GringoPost | Cuenca, Ecuador: Cuenca Symphony concert in tribute to the Museo de las Conceptas

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Cuenca Symphony concert in tribute to the Museo de las Conceptas

The Symphony Orchestra of Cuenca under the baton of maestro Michael Meissner, Principal Conductor, presents the VIII Concert of the II Season 2016, in tribute to the Museum de las Conceptas which for 30 years has allowed citizens to visit, to observe, to know the life of the cloistered nuns of the community of the Immaculate Conception. It is the most important religious reserve in the city and is currently a model in the application of protocols and security measures for the preservation and conservation of the pieces.

This event will be held on Friday, November 18 in the Old Cathedral Church at 8 PM with free admission.

The repertoire that the attendees will enjoy is:

Symphony number 1 In E Major, Opus 25, "Classic" by Sergei Prokófiev. This classic Symphony takes forms, melodies, sentence structures and rhythms typical of classicism and twists them in a humorous and at the same time funny way. We can "hear" an original hypothetical version of the music lurking beneath the surface. In other words, it is as if we could eliminate the genius and discover a true classical symphony. Prokofiev's son once noted that his father first wrote music and then "prokofievized". Indeed, it is possible to imagine that such a process of composition would produce the Classic Symphony.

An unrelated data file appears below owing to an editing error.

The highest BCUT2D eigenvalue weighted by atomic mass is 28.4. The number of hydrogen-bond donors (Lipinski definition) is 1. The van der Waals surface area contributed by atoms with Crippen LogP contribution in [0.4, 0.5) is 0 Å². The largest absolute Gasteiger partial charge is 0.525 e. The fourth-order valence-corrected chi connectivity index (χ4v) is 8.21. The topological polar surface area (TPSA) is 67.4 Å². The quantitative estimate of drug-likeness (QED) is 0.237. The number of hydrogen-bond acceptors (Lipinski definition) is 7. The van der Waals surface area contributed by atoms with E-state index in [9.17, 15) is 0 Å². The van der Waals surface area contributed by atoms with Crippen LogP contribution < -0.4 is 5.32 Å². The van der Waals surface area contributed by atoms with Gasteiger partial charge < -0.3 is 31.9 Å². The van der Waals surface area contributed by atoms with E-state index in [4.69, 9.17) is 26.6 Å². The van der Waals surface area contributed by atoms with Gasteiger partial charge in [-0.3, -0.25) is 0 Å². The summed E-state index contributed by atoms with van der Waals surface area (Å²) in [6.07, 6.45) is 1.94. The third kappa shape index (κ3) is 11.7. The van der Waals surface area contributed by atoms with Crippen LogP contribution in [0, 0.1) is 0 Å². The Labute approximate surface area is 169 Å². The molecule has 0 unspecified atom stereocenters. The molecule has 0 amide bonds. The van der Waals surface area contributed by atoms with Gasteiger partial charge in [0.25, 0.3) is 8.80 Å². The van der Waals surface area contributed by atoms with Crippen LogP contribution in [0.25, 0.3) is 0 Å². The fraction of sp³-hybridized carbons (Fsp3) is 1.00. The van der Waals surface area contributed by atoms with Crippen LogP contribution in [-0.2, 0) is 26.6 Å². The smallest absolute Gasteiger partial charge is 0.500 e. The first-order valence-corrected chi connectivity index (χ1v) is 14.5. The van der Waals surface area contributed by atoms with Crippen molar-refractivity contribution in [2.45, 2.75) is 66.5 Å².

Prelude to the Afternoon of a Faun. The Prelude to a Faun's Nap is a symphonic poem by Claude Debussy. Released in Paris in December 1894. The work is inspired by the poem of the symbolist poet Stéphane Mallarmé. It is one of the best known works of its author and is considered a crucial work in the development of Impressionist aesthetics. The sensuality and visual power of the work were expressed in the it choreography of 1912 by Vaslav Nijinsky and presented by the Russian Ballets of Serge Diaghilev, causing some scandal by the masturbatory gestures of the faun.

Symphony number 4 Opus 90, "Italian." The Italian Symphony of Mendelssohn surprises by the transparency of the orchestration and by the delicious simplicity of its melodic set, characteristics that became model for the future romantic composers. In spite of this, the composer never felt completely satisfied with this work and reviewed the score with some frequency, totally modifying the first movement. However, the official edition of the work, published in 1851, four years after the death of the musician, follows the original score, so there is no choice but to admit that the revised work was lost.

Dear friends, please know that everyone is cordially invited.

Ana Dávila Vázquez
Public Relations, Symphony Orchestra of Cuenca